Mercury Capital Analytics
Corporate Finance White Paper
Misinformation About Capital
Management and Value Creation
The quality of corporate financial
management has deteriorated generally
over the past few decades. Practitioners
have become so enamored of engineering
complex new investment instruments,
and legal structures, as well as with
accounting legerdemain, that attention
has been diverted from the theoretical
foundations which should help the
practitioner accomplish his most critical
function, viz. assist in maximizing the
Value of the Firm.
Part of the weakening of the practice of corporate financial management has to do with recent distortions in the data normally used in making such fundamental calculations as Weighted Average Cost of Capital. Another cause is the lack of uniformity in following the processes involved in such measurements. But another cause of concern is the
tendency to either ignore the fundamental tenets of the profession, or to demonstrate a puzzling ignorance of those tenets.
A Deloitte Global Services study, for instance, indicates that more than half of CFOs believe it will be easier for them to service debt in the near future. This suggests, perhaps, a lack of awareness of what is actually happening in the market for debt capital. The fact is that, globally, $11.5 trillion of debt will come due in the next five years, half of it in the U.S., and half of that in the financial services industry. This is one reason we see large stockpiles of cash, especially in the financial services industry. Over the same fiveyear period government debt is expected to increase annually by 9% to 11%. This means that the demand for debt capital will likely increase significantly, and, with it, interest rates. More of a concern than interest rates, however, will be capital availability itself. Many companies simply will not be able to find loans. It looks like many CFOs are going to be surprised.
More than half of CFOs believe it will be easier for them to service debt in the near future. This suggests, perhaps, a lack of awareness of what is actually happening in the market for debt capital.
This could make for a corporate “class war’ that will far outweigh anything politicians might stir up among voters. “Rich” companies, not facing much need for refinancing, will be able to take advantage of the desperation that many others will face as they place assets, and, in some cases, their entire business on the auction block. The statistics show that small companies are especially vulnerable in that most small company debt is noninvestment grade, and in the smaller companies tend to have lower credit ratings, size being a key variable in credit ratings.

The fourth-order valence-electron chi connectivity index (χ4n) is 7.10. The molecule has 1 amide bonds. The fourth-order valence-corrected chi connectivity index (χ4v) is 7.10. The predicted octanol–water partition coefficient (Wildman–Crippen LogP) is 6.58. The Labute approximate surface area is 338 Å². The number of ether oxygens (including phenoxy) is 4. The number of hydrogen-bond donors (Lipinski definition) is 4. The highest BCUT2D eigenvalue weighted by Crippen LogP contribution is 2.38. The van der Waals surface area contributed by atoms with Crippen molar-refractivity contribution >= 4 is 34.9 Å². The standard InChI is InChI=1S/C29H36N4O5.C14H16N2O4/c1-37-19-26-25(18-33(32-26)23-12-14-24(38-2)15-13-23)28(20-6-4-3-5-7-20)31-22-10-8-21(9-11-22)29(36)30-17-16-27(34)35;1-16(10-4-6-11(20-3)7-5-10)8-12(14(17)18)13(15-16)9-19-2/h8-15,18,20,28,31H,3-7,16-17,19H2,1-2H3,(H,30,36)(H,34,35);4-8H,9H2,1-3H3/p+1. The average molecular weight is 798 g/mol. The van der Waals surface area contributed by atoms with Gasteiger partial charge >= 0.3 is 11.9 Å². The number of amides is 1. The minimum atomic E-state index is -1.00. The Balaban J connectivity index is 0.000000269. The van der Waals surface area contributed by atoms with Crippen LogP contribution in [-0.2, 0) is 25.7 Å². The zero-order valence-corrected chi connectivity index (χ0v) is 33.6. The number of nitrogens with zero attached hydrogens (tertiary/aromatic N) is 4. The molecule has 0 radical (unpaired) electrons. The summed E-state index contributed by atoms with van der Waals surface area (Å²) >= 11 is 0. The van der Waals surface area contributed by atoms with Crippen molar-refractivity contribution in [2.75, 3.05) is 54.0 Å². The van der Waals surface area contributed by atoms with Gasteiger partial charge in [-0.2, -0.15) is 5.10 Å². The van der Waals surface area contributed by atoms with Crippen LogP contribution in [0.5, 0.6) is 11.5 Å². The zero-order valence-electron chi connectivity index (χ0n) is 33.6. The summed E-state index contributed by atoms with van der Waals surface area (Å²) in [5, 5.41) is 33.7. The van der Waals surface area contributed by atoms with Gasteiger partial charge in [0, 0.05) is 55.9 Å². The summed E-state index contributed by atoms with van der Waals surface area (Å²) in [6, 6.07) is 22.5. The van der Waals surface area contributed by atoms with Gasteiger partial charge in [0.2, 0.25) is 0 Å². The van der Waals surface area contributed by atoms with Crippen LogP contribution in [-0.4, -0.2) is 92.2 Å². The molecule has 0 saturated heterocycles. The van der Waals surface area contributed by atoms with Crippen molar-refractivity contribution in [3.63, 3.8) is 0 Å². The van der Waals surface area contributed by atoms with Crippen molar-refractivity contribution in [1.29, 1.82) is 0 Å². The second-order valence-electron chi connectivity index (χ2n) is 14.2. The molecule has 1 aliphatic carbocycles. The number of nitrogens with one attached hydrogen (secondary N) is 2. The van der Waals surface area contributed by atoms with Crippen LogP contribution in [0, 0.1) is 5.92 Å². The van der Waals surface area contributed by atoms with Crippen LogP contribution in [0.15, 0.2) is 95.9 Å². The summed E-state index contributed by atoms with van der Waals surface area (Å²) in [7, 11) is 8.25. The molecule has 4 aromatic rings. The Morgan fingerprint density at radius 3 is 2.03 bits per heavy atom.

Cost of Equity Capital will increase as well, as demand for it increases because of a dearth of debt capital, and, for those who find themselves desperate because of evidence to investors of less-than-prudent capital management in the past.
Smart capital management – it’s what Firm Value is all about. Ignorance and confusion regarding the nature of corporate growth and risk/return tradeoffs is not only common among those charged with growing Firm Value, or reviewing investment returns in view of related risks. Finance professionals and scholars also struggle to remain grounded in these principles. In an article in Bloomberg Businessweek, August 2010, a professor from the University of Virginia warned that growth strategies carry heavy risks. He writes, “The data show that consistent, aboveaverage growth is the exception, not the rule.” This is hardly a revelation worthy of the
academy. Above-average growth MUST be the exception. If it were the rule it couldn’t be ABOVE AVERAGE.
Forbes Magazine published an article in March 2011 about a “shocking” study by a team from Harvard, NYU, and a Boston asset management firm. The study showed that the performance of “most” high-risk stocks is worse than for low-risk stocks. The...
Please join StudyMode to read the full document